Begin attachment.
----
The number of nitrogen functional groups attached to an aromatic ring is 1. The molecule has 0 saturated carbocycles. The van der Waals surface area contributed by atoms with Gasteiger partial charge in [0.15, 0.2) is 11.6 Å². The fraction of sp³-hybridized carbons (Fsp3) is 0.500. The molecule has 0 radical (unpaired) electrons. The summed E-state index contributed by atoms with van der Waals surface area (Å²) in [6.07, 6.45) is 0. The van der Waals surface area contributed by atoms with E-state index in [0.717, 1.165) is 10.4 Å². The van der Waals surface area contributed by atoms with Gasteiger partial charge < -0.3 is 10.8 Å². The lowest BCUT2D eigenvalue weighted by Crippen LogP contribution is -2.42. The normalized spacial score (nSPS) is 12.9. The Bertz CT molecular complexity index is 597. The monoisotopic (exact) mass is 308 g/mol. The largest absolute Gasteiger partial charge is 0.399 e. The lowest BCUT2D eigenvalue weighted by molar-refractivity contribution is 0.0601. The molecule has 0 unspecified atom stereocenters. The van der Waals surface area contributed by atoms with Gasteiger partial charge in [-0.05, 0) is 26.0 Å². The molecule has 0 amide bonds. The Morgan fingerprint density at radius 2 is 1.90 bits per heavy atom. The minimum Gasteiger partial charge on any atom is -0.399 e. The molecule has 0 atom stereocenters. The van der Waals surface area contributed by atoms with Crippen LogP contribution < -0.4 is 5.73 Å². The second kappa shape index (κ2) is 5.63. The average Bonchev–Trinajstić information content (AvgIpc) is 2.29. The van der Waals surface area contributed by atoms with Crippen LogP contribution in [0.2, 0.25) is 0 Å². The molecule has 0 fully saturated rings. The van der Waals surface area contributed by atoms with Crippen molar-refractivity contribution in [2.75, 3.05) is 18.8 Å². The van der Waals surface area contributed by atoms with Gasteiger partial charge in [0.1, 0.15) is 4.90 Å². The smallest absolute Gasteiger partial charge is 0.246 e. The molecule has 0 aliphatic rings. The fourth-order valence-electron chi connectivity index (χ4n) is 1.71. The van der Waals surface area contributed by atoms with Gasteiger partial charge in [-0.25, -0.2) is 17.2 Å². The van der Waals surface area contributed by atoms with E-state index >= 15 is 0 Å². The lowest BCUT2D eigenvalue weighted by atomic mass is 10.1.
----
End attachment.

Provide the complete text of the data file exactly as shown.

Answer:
The number of nitrogen functional groups attached to an aromatic ring is 1. The molecule has 0 saturated carbocycles. The van der Waals surface area contributed by atoms with Gasteiger partial charge in [0.15, 0.2) is 11.6 Å². The fraction of sp³-hybridized carbons (Fsp3) is 0.500. The molecule has 0 radical (unpaired) electrons. The summed E-state index contributed by atoms with van der Waals surface area (Å²) in [6.07, 6.45) is 0. The van der Waals surface area contributed by atoms with E-state index in [0.717, 1.165) is 10.4 Å². The van der Waals surface area contributed by atoms with Gasteiger partial charge < -0.3 is 10.8 Å². The lowest BCUT2D eigenvalue weighted by Crippen LogP contribution is -2.42. The normalized spacial score (nSPS) is 12.9. The Bertz CT molecular complexity index is 597. The monoisotopic (exact) mass is 308 g/mol. The largest absolute Gasteiger partial charge is 0.399 e. The lowest BCUT2D eigenvalue weighted by molar-refractivity contribution is 0.0601. The molecule has 0 unspecified atom stereocenters. The van der Waals surface area contributed by atoms with Gasteiger partial charge in [-0.05, 0) is 26.0 Å². The molecule has 0 amide bonds. The Morgan fingerprint density at radius 2 is 1.90 bits per heavy atom. The minimum Gasteiger partial charge on any atom is -0.399 e. The molecule has 0 atom stereocenters. The van der Waals surface area contributed by atoms with Crippen LogP contribution < -0.4 is 5.73 Å². The second kappa shape index (κ2) is 5.63. The average Bonchev–Trinajstić information content (AvgIpc) is 2.29. The van der Waals surface area contributed by atoms with Crippen LogP contribution in [0.2, 0.25) is 0 Å². The molecule has 0 fully saturated rings. The van der Waals surface area contributed by atoms with Crippen molar-refractivity contribution in [2.75, 3.05) is 18.8 Å². The van der Waals surface area contributed by atoms with Gasteiger partial charge in [0.1, 0.15) is 4.90 Å². The smallest absolute Gasteiger partial charge is 0.246 e. The molecule has 0 aliphatic rings. The fourth-order valence-electron chi connectivity index (χ4n) is 1.71. The van der Waals surface area contributed by atoms with Gasteiger partial charge in [-0.25, -0.2) is 17.2 Å². The van der Waals surface area contributed by atoms with E-state index >= 15 is 0 Å². The lowest BCUT2D eigenvalue weighted by atomic mass is 10.1.